Interpreting Data to Drive Instruction: Data-Driven Decision Making for Teachers

If you’ve heard it once, you’ve heard it 1,000 times…… data is the driving force of decision-making. Effective Head Start programs develop a culture of data-driven decision making, the process of making choices based on appropriate analysis of programmatic information. As programs consider multiple data sources and analyze their results, they are able to create changes that increase their overall quality and improve child outcomes.

Teachers play a critical role in this process through the use of ongoing assessment data to guide classroom instruction. Observing and gathering assessment information for every child is the starting point for decision-making in the classroom. Teachers must be intentional with every step in the assessment-instructional cycle, increasing their interpretive skills in order to monitor and support student progress.

Here are a few suggestions for strengthening this process:

  • Focused Observations: Teachers must target their observations and look closely for specific information. After observing that a child has difficulty with a given task, teachers take a more in-depth look at the areas of development that would support (or hinder) success in that task.
  • Interpret Data: Following a focused observation, teachers develop a hypothesis to be tested at the next instructional opportunity. For example, “Could Sara do the task if I provide more visual cues?” or “Could she do this in a different context?”
  • Adapt and Modify: Teachers use their data to design intentional groupings of students, increase environmental supports and adjust their instructional interactions to support students’ needs.
  • Engage Families: Parents are always an important part of the cycle, including the assessment feedback loop. The process of sharing with families provides teachers more information to improve their classroom practice and target learning goals.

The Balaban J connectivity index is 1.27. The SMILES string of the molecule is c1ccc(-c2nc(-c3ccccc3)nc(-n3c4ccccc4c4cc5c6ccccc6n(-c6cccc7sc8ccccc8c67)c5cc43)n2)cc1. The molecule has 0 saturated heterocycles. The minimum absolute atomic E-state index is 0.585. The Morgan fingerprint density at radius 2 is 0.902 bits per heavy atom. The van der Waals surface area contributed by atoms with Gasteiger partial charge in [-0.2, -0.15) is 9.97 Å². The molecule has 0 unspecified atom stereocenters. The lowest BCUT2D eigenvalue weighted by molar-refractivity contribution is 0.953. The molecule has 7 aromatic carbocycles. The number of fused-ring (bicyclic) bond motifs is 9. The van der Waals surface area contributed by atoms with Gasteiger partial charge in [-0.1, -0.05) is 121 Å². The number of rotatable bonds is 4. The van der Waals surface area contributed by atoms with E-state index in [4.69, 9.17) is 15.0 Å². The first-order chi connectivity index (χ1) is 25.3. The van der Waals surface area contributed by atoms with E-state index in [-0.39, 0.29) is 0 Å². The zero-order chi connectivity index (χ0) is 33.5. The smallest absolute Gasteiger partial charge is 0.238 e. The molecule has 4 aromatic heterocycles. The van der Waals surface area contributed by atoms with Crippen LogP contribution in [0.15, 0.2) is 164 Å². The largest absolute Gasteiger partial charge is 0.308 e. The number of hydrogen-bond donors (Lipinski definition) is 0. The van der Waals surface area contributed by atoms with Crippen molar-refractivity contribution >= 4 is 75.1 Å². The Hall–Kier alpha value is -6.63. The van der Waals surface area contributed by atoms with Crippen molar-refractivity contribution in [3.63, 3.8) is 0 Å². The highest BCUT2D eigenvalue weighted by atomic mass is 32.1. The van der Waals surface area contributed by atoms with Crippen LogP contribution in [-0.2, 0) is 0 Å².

Could your classroom staff strengthen their teaching strategies while using their assessments of children’s play to drive instruction?

Contact us at (704) 451-3255 or email us at to shedule training for your Teachers to support them with data-driven decision making.

Strategic Planning: Setting the Direction for Your Program

Does your strategic plan include broad, long-range goals that define what your program wants to accomplish and short-term objectives that are specific and measurable? Are the goals and objectives based on your program’s critical documents? Strategic planning is a great opportunity to bring stakeholders together, provide focus for the program and ensure that everyone is on the same page. When creating your strategic plan, consider the following:

  • Achieve buy-in before you begin. Include all stakeholders in strategic planning to establish buy-in from the beginning. Staff from a variety of positions (teachers, family service workers, center directors, home visitors, management staff, etc.) will bring a different point of view. Also invite members from your Policy Council and Board of Directors. Ask everyone to complete a survey prior to strategic planning. Be sure the survey includes questions about what they want the program to accomplish for children, families, staff and community.
  • Create a list of your program’s strengths and challenges. This list should contain valuable information to establish your program’s goals and objectives. The challenges represent potential goals and the strengths represent potential strategies to achieve the goals. Also take time to review your program’s mission, vision and guiding principles. Ensure that they accurately reflect what you are working to achieve. Finally, for each goal and objective, in addition to timelines and persons responsible, include a “success indicator” column. This information will specifically describe how it will look when each goal is achieved.
  • Review and utilize your programmatic data. Strategic planning is a great time to collect and review key programmatic documents as a group. Critical data includes items such as your community assessment, self-assessment, child assessment data, CLASS data, ongoing monitoring data and family engagement data, just to name a few. Review this important data when creating your goals and objectives.

Looking for someone to facilitate your program’s Strategic Planning and end up with a written Strategic Plan? Give us a call at (704) 451-3255 or email us at